Yet even though Askins seemed to have struck gold with his discovery, he still needed to find Oakley herself. And given that Myers, her son, was a senior, it was very possible that Oakley may have already passed away. As luck would have it, though, Askins uncovered a phone number that looked as though it belonged to the right person: one Marie Pauline Oakley, who lived in Humboldt County.
Happily, that woman was indeed Myers’ mother. And upon discovering that the child whom she had given up for adoption – the same baby she had been carrying upon her return to the Bay Area – had been looking for her, Oakley – now known as Polly – had no doubts that she wanted to see him.
First, though, a call was arranged between the two. And, appropriately, Myers’ end of the conversation took place at the Alameda County Sheriff’s Department, where he was accompanied by Swalwell. Askins was present, too, when Myers finally reconnected with his mom after decades apart.
“This is David Charles Oakley,” opened Myers, using his birth name. And the response was overwhelming. “My son!” Oakley exclaimed. And while the call may have provided a heart-warming moment for all listening in, it no doubt meant so much more to the homeless man and his birth mother, who lived only 300 miles or so away.
So, during the rest of the call, the mom and son chatted, starting to fill in the gaps of the intervening decades. There may have been questions on Myers’ part, too. Why had Oakley put her child up for adoption all those years ago? And what had ultimately led to the decision that had changed Myers’ life?
Eventually, then, Oakley recalled the events of that time – ones that had begun when she had arrived in the Smoky Mountains as a young bride. Back then, her new husband had been frequently absent, leaving her in the hands of her mother-in-law for weeks at a time. It turned out, too, that the older woman had been manipulating and cruel, and she had had no qualms about keeping Oakley hungry and in extreme poverty. So, after having done everything she could to protect and feed herself and her first-born, the teenager had plucked up enough courage to return to her mother in California.
After Myers had been born and had grown to become a toddler, though, his mom received some devastating news: the little boy had a hole in his stomach. And, sadly, there was no way Oakley could raise the funds for the operation that her son so badly required. “My back was against the wall. I had to do what was best for him. I could have never afforded that surgery. I had no idea – if he didn’t get the surgery, would he die?” Oakley explained to KPIX in 2018.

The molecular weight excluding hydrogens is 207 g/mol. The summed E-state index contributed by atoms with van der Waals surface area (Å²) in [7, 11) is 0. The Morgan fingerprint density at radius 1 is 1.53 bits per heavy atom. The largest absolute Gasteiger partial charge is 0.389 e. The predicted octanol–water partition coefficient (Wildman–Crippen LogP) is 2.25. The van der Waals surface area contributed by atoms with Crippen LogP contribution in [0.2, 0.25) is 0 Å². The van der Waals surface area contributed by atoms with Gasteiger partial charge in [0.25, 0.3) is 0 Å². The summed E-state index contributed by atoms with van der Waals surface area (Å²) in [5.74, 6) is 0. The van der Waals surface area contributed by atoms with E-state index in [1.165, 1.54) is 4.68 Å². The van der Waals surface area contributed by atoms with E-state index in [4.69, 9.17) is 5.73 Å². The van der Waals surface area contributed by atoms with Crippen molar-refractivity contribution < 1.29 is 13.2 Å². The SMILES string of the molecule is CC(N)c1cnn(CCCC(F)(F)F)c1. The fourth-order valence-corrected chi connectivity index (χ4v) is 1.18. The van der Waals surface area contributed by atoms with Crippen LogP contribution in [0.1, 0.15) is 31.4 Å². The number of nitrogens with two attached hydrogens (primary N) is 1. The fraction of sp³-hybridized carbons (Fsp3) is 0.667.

But Oakley’s own mom had found the answer: adoption. And a family who attended her church had been happy to take the boy in, and Oakley had thus decided that the best option was to give her son up. Yet even after these details had been divulged, it wasn’t the end of the story for Myers and Oakley. Just a couple of weeks after that momentous phone call, you see, the homeless man was on a flight to finally reunite with his birth mother.
Myers met his stepfather, too, as well as a whole host of other relatives that he hadn’t even known existed just a matter of weeks before. “He didn’t just get a mom! He had a whole family, and they all descended him at one time,” Oakley revealed while talking to KPIX.
Touchingly, Oakley added of her son, “He’s suddenly discovered he has family when he thought he was alone in the world. I have one more person to love.” And Myers himself struggled to grasp the chain of events that had led him to this moment. “Who’d have thought that something like this could have happened to anybody – let alone me!” he exclaimed to KPIX.
But, of course, Myers hadn’t reached this point alone; Swalwell and Askins had helped along the way. And Oakley was especially effusive in her praise for the law enforcement officer. “I want to see where your wings are, because you brought my son home to me,” the grateful mom told the deputy.
After that, too, Myers started to get the support he needs – including health coverage – as a disabled senior citizen. He also put in an application to receive social security. And, best of all, he now has a family to call his own – thanks, of course, to the kindness of two strangers.